The dance workout that helped me break out of a fitness rut and reconnect with my ballet past
“You have to go,” my friend texted me. “It was like that scene in Center Stage.”
She was referencing the 2000 teen dance flick—specifically the part when Jody, our protagonist struggling to keep up with the advanced technique expected at a prestigious ballet school, breaks away from the strict program one night to attend a jazz class at another dance studio in the city. Free from classical ballet’s regimented structure and the stuffy teachers who criticize her body’s capabilities, Jody excels. She becomes one with the Red Hot Chili Peppers version of a Stevie Wonder hit and remembers that she is, in fact, good at dancing.
My friend recalled this iconic moment in early aughts cinema because she’d gone to a place called Dance Church.
Founded by dancer and choreographer Kate Wallich in 2010, Dance Church is a nonprofit organization that hosts weekly “all-abilities” movement classes in cities across the country. Originating in Seattle, Wallich started Dance Church to challenge the exclusivity of the contemporary dance scene. Dance Magazine reported on her motivation earlier this year, writing that “[other] dancers were the only ones who came to class or performances… so [Wallich] made a bold decision: She opened up her Sunday morning company class to, well, anyone.”
The result is essentially a dance party led by classically trained dancers who offer some gentle guidance to their students and intersperse cardio exercises throughout the class. The music—often a mix of Beyoncé, Missy Elliott, Robyn, The Weather Girls, Beastie Boys, Whitney Houston, Rihanna, etc.—won’t stop playing for an hour and a half. Students are given the option to move independently or follow the teacher’s suggestions. Unlike the appearance-focused classes found at most professional studios, Dance Church’s environment, with its dim lighting and covered-up mirrors, lends itself to the liberating tenet of “dance like no one is watching.” Stephanie Zaletel, founder of Los Angeles-based dance company szalt and a teacher at Dance Church, tells me, “You can take the class at whatever pace or energy level you’d like. There is no ‘front’ [of the class], no mirrors, no ‘steps’ [to follow]—just pure movement, and embracing and trusting your own authenticity.”
Somehow, it’s simultaneously perfect for folks who’ve never executed an eight-count in their lives, former dancers reconnecting with the art form, and professional dancers aching for a less structured class.
I was never a professional dancer, but I had trained in dance for most of my life. I never auditioned for a prestigious summer program, but I did study with a teacher formerly of the Paris Opera Ballet for about 25 hours a week after high school. Eventually, though, I prioritized my academic aspirations and understood that, like Jody in Center Stage, my body would never achieve certain technical standards because my skeleton wasn’t built that way. I shifted directions and went to college. I took dance classes on campus when my schedule allowed. I never thought of it as fitness; I just loved music. I didn’t consider that spending hours on focused physical activity every week of my life for 18 years might have shaped me into someone who needs an exercise routine to protect my mental health.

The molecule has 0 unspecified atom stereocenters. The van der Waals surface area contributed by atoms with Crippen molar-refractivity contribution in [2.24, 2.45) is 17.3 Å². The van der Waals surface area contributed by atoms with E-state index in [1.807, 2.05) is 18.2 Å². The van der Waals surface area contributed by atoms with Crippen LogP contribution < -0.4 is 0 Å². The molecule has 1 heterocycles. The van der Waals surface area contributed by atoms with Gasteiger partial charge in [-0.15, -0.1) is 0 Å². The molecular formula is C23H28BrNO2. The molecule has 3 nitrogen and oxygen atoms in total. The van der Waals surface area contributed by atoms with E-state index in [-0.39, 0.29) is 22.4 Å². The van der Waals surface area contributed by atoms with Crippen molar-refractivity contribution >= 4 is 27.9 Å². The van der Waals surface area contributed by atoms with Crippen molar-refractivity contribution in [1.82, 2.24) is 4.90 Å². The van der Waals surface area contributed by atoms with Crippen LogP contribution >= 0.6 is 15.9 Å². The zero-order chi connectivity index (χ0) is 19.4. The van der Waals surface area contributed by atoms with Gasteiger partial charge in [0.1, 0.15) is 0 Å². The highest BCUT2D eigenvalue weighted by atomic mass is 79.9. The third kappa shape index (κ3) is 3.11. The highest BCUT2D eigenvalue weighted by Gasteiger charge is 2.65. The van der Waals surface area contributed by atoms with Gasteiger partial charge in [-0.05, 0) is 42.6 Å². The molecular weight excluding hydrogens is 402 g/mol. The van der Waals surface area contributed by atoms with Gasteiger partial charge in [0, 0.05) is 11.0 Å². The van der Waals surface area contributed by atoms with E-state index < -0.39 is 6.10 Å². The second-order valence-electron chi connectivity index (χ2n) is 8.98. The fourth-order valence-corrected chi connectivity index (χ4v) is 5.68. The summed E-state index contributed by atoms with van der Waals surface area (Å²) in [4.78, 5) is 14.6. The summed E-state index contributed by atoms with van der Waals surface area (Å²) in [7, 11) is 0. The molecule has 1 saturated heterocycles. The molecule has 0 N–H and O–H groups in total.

Then I had a stroke when I was 23 on an otherwise normal day. It damaged my cerebellum enough to erase my sense of equilibrium. Doctors didn’t know why my healthy body had suddenly turned on me, but they did know I’d have to relearn how to walk. Thanks to intensive physical therapy, I was walking—even running—on my own again within a year. Coincidentally, physical therapists told me that my ballet discipline must have factored into why I retrained my body so much faster than my prognosis claimed I could. But that didn’t matter to me—I’d already decided I wouldn’t go to dance class again. Being able to walk isn’t the same as stepping into an arabesque en pointe; I didn’t want to find out what I’d lost.
"Physical therapists told me that my ballet discipline must have factored into why I retrained my body so much faster than my prognosis claimed I could. But that didn’t matter to me—I’d already decided I wouldn’t go to dance class again."
That was six years ago. The half-decade since was marked by heightened anxiety, futile attempts at stress management, and my gradual realization that a years-long practice had been abruptly eliminated from my life and never replaced. Exercise, a constant that my days—even my most overwhelming days—had been structured around, was gone. Dance is exercise, after all, even if that’s not how I’d categorized it for myself. And exercise has proven mental health benefits, including but not limited to temporarily shutting off the part of my mind that worries, distracting me long enough to understand that Earth keeps spinning whether or not I find something to panic about.
I told myself that a fitness schedule was how I could access this therapy again. But I wasn’t willing to return to dance class. So first I tried to adopt the personality of one who goes to the gym. Treadmills are decent, but I seemed to be allergic to any piece of equipment that required moving my upper body. Being limited to a jaunt on a conveyor belt got old. Next I thought I’d try being someone who wears athleisure and runs around her neighborhood. Loved the athleisure, wasn’t into the rest of it. My knees weren’t fond of the concrete I jogged on, and my thoughts became more anxious when I was alone with them on early evening runs. Most of all, I missed having a teacher. I missed being able to laugh with other panting people. I missed clapping at the end.